Hope someone finds that a useful distinction to keep in mind!

Nick

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  #65 (permalink)
Trading Apprentice
Singapore Singapore
 
Futures Experience: Advanced
Platform: X-Trader
Favorite Futures: Nikkei 225 Futures
 
Posts: 17 since Dec 2014
Thanks: 17 given, 59 received

3 Wiped Outs, 2 Near Misses, Million $ Floating Loss Exceeding Net Worth

I lost control and blew up my trading account 3 times.

I started trading SGX derivatives full time from mid 2004 with S$200K capital after being retrenched at age 42 from my Engineering job with Chevron in Singapore. 1 USD = 1.37 S$ (SGD).

I made money 7 out of the last 10 years. My total net profits from 2005 to 2014 is about S$1,288,000.

On 15 Feb 2007. I lost S$191K trading SGX MSCI Singapore Index futures. After trading for 2 years, I had zero profits and about S$70K of savings left to support a family with 2 young kids. Lowest point in my life.

On 30 Apr 2009, I lost S$224K trading SGX MSCI Taiwan Index futures and another S$116K the next trading day on 04 May 2009. Total S$340K in two consecutive trading days. I surrendered my life insurance policy the next week, and an investment condominium a month later, to raise additional trading capital after the loss.

On 16 Nov 2012 I lost S$570K trading SGX Nikkei 225 Index futures. Although my trading account was not completely wiped out, unlike the previous two major losses, I forced myself to take a temporary break from trading to reassess my situation. As a result of this major loss, my net trading income over the last 6 years, from 2009 to 2014 is next to nothing.

There were two other "near miss" trading days where my trading account had floating losses that exceeded my trading capital but the market recovered and I had profits at the end of the trading session.

On Tuesday 15 Mar 2011, after Japanese Prime Minister Naoto Kan said a “substantial amount” of radiation was leaking from a nuclear power plant affected by the Mar 11 massive earthquake and tsunami, the floating losses on my Nikkei 225 long positions touched S$2.5 million, roughly twice more than what I had in my trading account. At the end of the trading session I made S$120K. It was the most frightening day in my life, more scary than the time I got robbed at gun point in Phnom Penh a few years earlier.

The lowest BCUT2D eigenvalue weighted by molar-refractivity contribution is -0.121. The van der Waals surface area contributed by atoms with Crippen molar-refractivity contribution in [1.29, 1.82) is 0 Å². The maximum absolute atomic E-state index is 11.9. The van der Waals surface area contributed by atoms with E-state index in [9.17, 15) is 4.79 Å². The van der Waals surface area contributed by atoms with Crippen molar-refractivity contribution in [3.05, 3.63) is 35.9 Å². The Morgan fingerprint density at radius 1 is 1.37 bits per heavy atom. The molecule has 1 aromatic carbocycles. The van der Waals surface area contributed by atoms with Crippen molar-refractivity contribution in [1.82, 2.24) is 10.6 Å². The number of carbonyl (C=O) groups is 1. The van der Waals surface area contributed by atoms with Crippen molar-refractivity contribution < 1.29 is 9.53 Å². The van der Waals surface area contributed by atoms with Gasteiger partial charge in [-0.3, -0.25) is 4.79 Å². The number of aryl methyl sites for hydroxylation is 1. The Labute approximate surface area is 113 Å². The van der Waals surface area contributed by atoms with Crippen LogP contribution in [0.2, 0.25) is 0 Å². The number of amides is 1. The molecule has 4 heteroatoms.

I continue to trade daily, with a S$100K account presently, focusing mainly on Nikkei 225 Index futures. My daily profit seldom exceed S$500 per trading day, nowadays.

I am 100% certain I can lose every cent in my trading account again.


Last edited by JacLau; March 26th, 2015 at 12:32 PM.
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  #66 (permalink)
Market Wizard
Cleveland, OH
 
Futures Experience: Advanced
Platform: QST
Broker/Data: QST, DeCarley Trading, Gain
Favorite Futures: Options on Futures
 
Posts: 2,727 since Jul 2011
Thanks: 794 given, 4,777 received

I blew up my account twice. First time was 1998 just a couple of months after starting trading. Didn't have enough cash excess.

Second time was 2008. Just kept saying to myself this thing can't go any lower.

But I have done very well the other years. Trading is my sole source of income and I'm debt free.

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  #67 (permalink)
Trading for Fun
New Zealand
 
Futures Experience: Intermediate
Platform: NinjaTrader
Favorite Futures: ZB
 
Posts: 92 since Jun 2013
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Branzol View Post
Biggest thing I experienced going from SIM to REAL was the fact fills in SIM are no where near how they work in real life.

Examples:

Stop-Loss on Simulation: On simulation you can set your Stop-loss the market hit's it and your trade is closed out. Don't we all wish this is how it really happened?

Stop-Loss on Real Trades: I've had Stop-losses set and Market momentum drive right through my price point and fill 20 ticks away in the past. It's the nature of the beast especially on high volatility instruments. I've had it happen to a lesser degree on some of the calmer instruments.

Limit Order on Simulation: You can set limit orders on simulation, and when the market comes to that price point your filled near instantly. Again this is nowhere near how it happens in real trading.

Limit Order on Real Trades: You have to set your order many price points in advance to get a near instant fill on a limit order when the market hits your price point. Again it will depend on the instrument and liquidity in that instrument. But I've had to place orders 6-8 ticks out thinking ahead to ensure I had a order that was first in the batch to be filled. Simulation cannot teach you these things. I've also had Take-Profit orders hit there price point, not fill go back down and turn into losing trades. I've since solved that by other means as back up protection to juts a TP order.